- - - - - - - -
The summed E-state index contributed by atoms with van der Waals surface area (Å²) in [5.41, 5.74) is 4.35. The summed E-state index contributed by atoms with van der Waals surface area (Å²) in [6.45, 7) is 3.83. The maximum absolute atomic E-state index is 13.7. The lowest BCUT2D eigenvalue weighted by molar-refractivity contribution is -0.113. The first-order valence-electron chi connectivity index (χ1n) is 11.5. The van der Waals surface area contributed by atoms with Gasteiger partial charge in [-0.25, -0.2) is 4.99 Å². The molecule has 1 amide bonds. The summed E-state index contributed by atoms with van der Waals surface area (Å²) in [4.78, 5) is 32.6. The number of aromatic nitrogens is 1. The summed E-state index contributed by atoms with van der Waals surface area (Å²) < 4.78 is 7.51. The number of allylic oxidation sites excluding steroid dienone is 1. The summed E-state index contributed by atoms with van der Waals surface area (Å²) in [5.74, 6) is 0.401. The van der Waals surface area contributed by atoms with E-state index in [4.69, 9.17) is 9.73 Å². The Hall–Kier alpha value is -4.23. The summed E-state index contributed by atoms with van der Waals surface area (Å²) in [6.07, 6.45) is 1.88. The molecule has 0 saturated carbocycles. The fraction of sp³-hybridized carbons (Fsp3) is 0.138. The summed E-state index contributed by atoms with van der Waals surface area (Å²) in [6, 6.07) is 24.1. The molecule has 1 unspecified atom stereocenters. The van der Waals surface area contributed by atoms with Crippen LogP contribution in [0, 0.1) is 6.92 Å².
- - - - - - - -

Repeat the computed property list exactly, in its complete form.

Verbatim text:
The summed E-state index contributed by atoms with van der Waals surface area (Å²) in [5.41, 5.74) is 4.35. The summed E-state index contributed by atoms with van der Waals surface area (Å²) in [6.45, 7) is 3.83. The maximum absolute atomic E-state index is 13.7. The lowest BCUT2D eigenvalue weighted by molar-refractivity contribution is -0.113. The first-order valence-electron chi connectivity index (χ1n) is 11.5. The van der Waals surface area contributed by atoms with Gasteiger partial charge in [-0.25, -0.2) is 4.99 Å². The molecule has 1 amide bonds. The summed E-state index contributed by atoms with van der Waals surface area (Å²) in [4.78, 5) is 32.6. The number of aromatic nitrogens is 1. The summed E-state index contributed by atoms with van der Waals surface area (Å²) < 4.78 is 7.51. The number of allylic oxidation sites excluding steroid dienone is 1. The summed E-state index contributed by atoms with van der Waals surface area (Å²) in [5.74, 6) is 0.401. The van der Waals surface area contributed by atoms with E-state index in [4.69, 9.17) is 9.73 Å². The Hall–Kier alpha value is -4.23. The summed E-state index contributed by atoms with van der Waals surface area (Å²) in [6.07, 6.45) is 1.88. The molecule has 0 saturated carbocycles. The fraction of sp³-hybridized carbons (Fsp3) is 0.138. The summed E-state index contributed by atoms with van der Waals surface area (Å²) in [6, 6.07) is 24.1. The molecule has 1 unspecified atom stereocenters. The van der Waals surface area contributed by atoms with Crippen LogP contribution in [0, 0.1) is 6.92 Å².